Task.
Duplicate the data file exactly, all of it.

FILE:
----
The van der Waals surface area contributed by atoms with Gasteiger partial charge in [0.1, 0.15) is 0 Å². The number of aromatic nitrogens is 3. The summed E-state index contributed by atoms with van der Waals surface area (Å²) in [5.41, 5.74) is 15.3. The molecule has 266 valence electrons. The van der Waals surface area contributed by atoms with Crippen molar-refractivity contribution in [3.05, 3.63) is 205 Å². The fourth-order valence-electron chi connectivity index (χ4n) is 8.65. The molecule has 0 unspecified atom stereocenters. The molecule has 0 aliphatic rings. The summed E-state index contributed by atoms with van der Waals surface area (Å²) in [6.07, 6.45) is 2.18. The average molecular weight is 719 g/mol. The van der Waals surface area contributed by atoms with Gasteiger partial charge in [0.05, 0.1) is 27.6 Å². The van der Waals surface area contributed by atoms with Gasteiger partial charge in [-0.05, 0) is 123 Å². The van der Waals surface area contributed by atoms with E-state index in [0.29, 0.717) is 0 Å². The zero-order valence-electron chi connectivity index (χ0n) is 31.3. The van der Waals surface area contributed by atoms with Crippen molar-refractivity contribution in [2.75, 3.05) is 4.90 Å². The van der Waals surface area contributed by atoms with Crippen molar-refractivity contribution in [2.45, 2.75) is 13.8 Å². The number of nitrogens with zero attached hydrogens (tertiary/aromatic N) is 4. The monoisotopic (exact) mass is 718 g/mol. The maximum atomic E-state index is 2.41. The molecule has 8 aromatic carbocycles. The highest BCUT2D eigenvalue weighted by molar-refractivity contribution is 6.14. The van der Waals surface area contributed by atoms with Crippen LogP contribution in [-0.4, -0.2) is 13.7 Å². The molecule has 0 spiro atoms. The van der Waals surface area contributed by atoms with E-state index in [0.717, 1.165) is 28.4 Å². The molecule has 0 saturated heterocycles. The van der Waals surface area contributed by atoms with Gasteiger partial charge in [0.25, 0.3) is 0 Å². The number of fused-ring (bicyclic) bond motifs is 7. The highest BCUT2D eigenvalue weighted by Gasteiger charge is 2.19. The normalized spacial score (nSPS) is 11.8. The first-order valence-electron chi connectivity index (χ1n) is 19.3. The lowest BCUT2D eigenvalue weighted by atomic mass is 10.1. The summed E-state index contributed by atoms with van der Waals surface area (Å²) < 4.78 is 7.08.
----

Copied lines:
The van der Waals surface area contributed by atoms with Gasteiger partial charge in [0.1, 0.15) is 0 Å². The number of aromatic nitrogens is 3. The summed E-state index contributed by atoms with van der Waals surface area (Å²) in [5.41, 5.74) is 15.3. The molecule has 266 valence electrons. The van der Waals surface area contributed by atoms with Crippen molar-refractivity contribution in [3.05, 3.63) is 205 Å². The fourth-order valence-electron chi connectivity index (χ4n) is 8.65. The molecule has 0 unspecified atom stereocenters. The molecule has 0 aliphatic rings. The summed E-state index contributed by atoms with van der Waals surface area (Å²) in [6.07, 6.45) is 2.18. The average molecular weight is 719 g/mol. The van der Waals surface area contributed by atoms with Gasteiger partial charge in [0.05, 0.1) is 27.6 Å². The van der Waals surface area contributed by atoms with Gasteiger partial charge in [-0.05, 0) is 123 Å². The van der Waals surface area contributed by atoms with E-state index in [0.29, 0.717) is 0 Å². The zero-order valence-electron chi connectivity index (χ0n) is 31.3. The van der Waals surface area contributed by atoms with Crippen molar-refractivity contribution in [2.75, 3.05) is 4.90 Å². The van der Waals surface area contributed by atoms with Crippen molar-refractivity contribution in [2.45, 2.75) is 13.8 Å². The number of nitrogens with zero attached hydrogens (tertiary/aromatic N) is 4. The monoisotopic (exact) mass is 718 g/mol. The maximum atomic E-state index is 2.41. The molecule has 8 aromatic carbocycles. The highest BCUT2D eigenvalue weighted by molar-refractivity contribution is 6.14. The van der Waals surface area contributed by atoms with Crippen LogP contribution in [-0.4, -0.2) is 13.7 Å². The molecule has 0 spiro atoms. The van der Waals surface area contributed by atoms with E-state index in [0.717, 1.165) is 28.4 Å². The molecule has 0 saturated heterocycles. The van der Waals surface area contributed by atoms with Gasteiger partial charge in [0.25, 0.3) is 0 Å². The number of fused-ring (bicyclic) bond motifs is 7. The highest BCUT2D eigenvalue weighted by Gasteiger charge is 2.19. The normalized spacial score (nSPS) is 11.8. The first-order valence-electron chi connectivity index (χ1n) is 19.3. The lowest BCUT2D eigenvalue weighted by atomic mass is 10.1. The summed E-state index contributed by atoms with van der Waals surface area (Å²) < 4.78 is 7.08.